Lake Minnetonka Polar Plunge

Lake Minnetonka Polar Plunge

Pin on PinterestTweet about this on TwitterShare on Facebook

Related posts:

in My Life

Corner Shelves!

Scandi Influenced Corner Shelving
Twelve years ago on a cold November night I lay slumbering peacefully in my twin bed in my tiny college bedroom (Jeff may have been there too, but don’t tell my folks). I had decorated my room after seeing an episode of Trading Spaces wherein Doug painted a room a shade of blue that was nearly grey and hung glass icicles around the top of a four-poster bed.

Side note – I tried to Google a picture of it to show you guys, but Trading Spaces was practically on TV before the internet even knew how to poop on the toilet. Get it? The internet was like slightly older than a baby. Anyway people didn’t put photos on the internet back then because it took up too many KB’s and whatever.

Trading Spaces inspired me to take my first decorating baby steps. I basically painted my room blue, had a vintage table as a desk and hung some bookshelves from my wall because I had no space to put books anywhere else – there was definitely no icicles.

Back to when I was sleeping. So, I was sleeping in my bed…and then I wasn’t, because all of the books and all of the boards and all of the brackets that I had expertly hung on my wall (without anchors, ha) came tumbling down on top of me (and Jeff) in the middle of the night. Who knew that I was supposed to use anchors? I mean who knew? I was like 19. 19 year olds don’t know that stuff.

However, twelve years later and I think I finally figured it out. Booyahchaweagle!

Monochrome Shelf Styling

Here’s a before shot in case you didn’t remember what it used to look like just a few short months ago. This photo illustrates how bad that picture molding was and how much better it looks now with the strip of 1″ cove. More on that over here.

Shelf Detail - Covering Screw Holes with Wood Plugs
Somebody, please tell me – why does it feel like my head is going to explode? Holy balls! Everything is so crazy busy right now. For instance, I’ve been working on writing this blog post for a week, and these shelves have been built for nearly three. I have been super excited to share with you the new bookshelf I built and installed in the corner of the bedroom, like I was just bursting with pride and wanted to show off (I am a show off sometimes) my handy work, but I just didn’t have any time . Did you hear that, I built it – like from scratch, like from regular slabs of wood that sat in my garage. I laid out a plan, chopped that shit up, attached it to a wall, kept the whole thing level and plumb and did it in a way that looks good and most likely won’t fall of the wall like that one time.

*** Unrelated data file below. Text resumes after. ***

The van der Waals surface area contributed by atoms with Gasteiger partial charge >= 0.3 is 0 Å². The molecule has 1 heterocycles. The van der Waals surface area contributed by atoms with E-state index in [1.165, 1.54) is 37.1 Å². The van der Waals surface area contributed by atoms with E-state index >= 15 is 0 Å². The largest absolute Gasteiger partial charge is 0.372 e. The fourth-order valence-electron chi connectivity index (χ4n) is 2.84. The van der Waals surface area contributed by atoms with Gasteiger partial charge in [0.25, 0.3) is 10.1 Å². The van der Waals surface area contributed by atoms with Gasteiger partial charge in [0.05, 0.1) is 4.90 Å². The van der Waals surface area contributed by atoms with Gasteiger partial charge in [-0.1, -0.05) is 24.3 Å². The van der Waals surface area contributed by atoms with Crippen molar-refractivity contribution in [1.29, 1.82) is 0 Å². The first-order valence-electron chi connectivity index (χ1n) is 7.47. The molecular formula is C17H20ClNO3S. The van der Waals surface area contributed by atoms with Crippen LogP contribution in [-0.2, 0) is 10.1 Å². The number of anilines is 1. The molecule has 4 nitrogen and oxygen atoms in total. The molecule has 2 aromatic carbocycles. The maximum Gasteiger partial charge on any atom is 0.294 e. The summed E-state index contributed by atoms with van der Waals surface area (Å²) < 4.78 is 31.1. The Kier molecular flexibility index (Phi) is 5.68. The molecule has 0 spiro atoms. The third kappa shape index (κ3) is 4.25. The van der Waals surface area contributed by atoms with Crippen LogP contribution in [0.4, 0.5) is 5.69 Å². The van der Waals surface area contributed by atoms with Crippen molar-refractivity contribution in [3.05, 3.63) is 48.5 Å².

Built-in Shelves around Radiator
If you’re a fan of Victoria’s blog you can probably see that I pulled a lot of inspiration from the bookshelf she had installed by Michael Woo around her window. I loved it at first sight. I loved the light wood, the design, and the airiness of it. When planning my corner shelving unit, I had originally explored installing an Elfa system or possibly Algot system from Ikea. I was almost about to push the ORDER button when I decided that was just not what I wanted. That’s when I started looking on the internet for cool looking bookshelves and then I remembered how much I loved Victoria’s.

I started planning, doing lots of sketches and measurements. I didn’t know how Victoria’s shelf was made, but she did make mention to it being somewhat modular – it wasn’t permanent to the space and she could take it with her when she went. I couldn’t figure out how she made hers without screw holes and in the end I figured that there was probably some mad carpentry skills at work. Each of the shelves probably wraps itself around the vertical pieces and nestles in – it probably easily comes apart when it’s time to move too, it’s probably really slick and great. Being that there was no way I had the skills to pull that off, I came up with a new system.

There would be screw holes (which I would expertly sync and fill in with wood plugs), and there would be what I’m referring to as “cantilevered boards” held in place with a screw boring into the vertical beam below while being sandwiched by the vertical beam from above. More on that below. The corner joints were connected with two wood dowels to ensure stability and limit sagging.

I did something kind of crazy and I purchased all of my lumber online. Yep, online. It’s mostly due to the fact that I had been feeling totally out of my league when I try and “talk the talk” to the pros at the retail stores. Even if those “pros” are just pimply faced teens at the Home Depot, they still act like I have no idea what I am talking about. I’m sure part of that has to do with being a woman and bros not taking me seriously when I show up looking for lumber or salvage or whatever, especially when I come in with two young kids in tow. I guess I could just not let it bother me, but it does and I’m not good at feeling uncomfortable with people. So I decide to do the brave thing and order anonymously on the old internet. And guess what? It worked like a charm.

Here’s what I ordered from Baird Brothers Lumber:

2 – 2×2 Poplar Length: 6 Foot Length
2 – 2×2 Poplar Length: 4 Foot Length
1 – 1-1/16″ x 7-1/2″ Poplar Length: 5 Foot Length
4 – 1-1/16″ x 7-1/2″ Poplar Length: 6 Foot Length
1 – 1-1/16″ x 11-1/2″ Poplar Length: 4 Foot Length

Joint Corners with Dowels

To line up the dowels I marked the tops of both with a pencil line. Then using a square I marked the line on the sides of the board. Using a ruler I marked the center of both of these lines and then I drilled pilot holes, and followed it up with 1/4″ bit drilling to a depth of a 3/4 of an inch to accept the size of the dowel. Once I did a dry fit and everything fit properly, I used wood glue to secure the dowels and give the corners added strength.

Artwork Detail on Shelves

Corner Shelving over the Radiator
This photo makes it feel a tiny bit lop sided but that’s just because all of that stuff on top of my dresser hasn’t been hung on the wall and such. It will get more balanced soonish. Promise.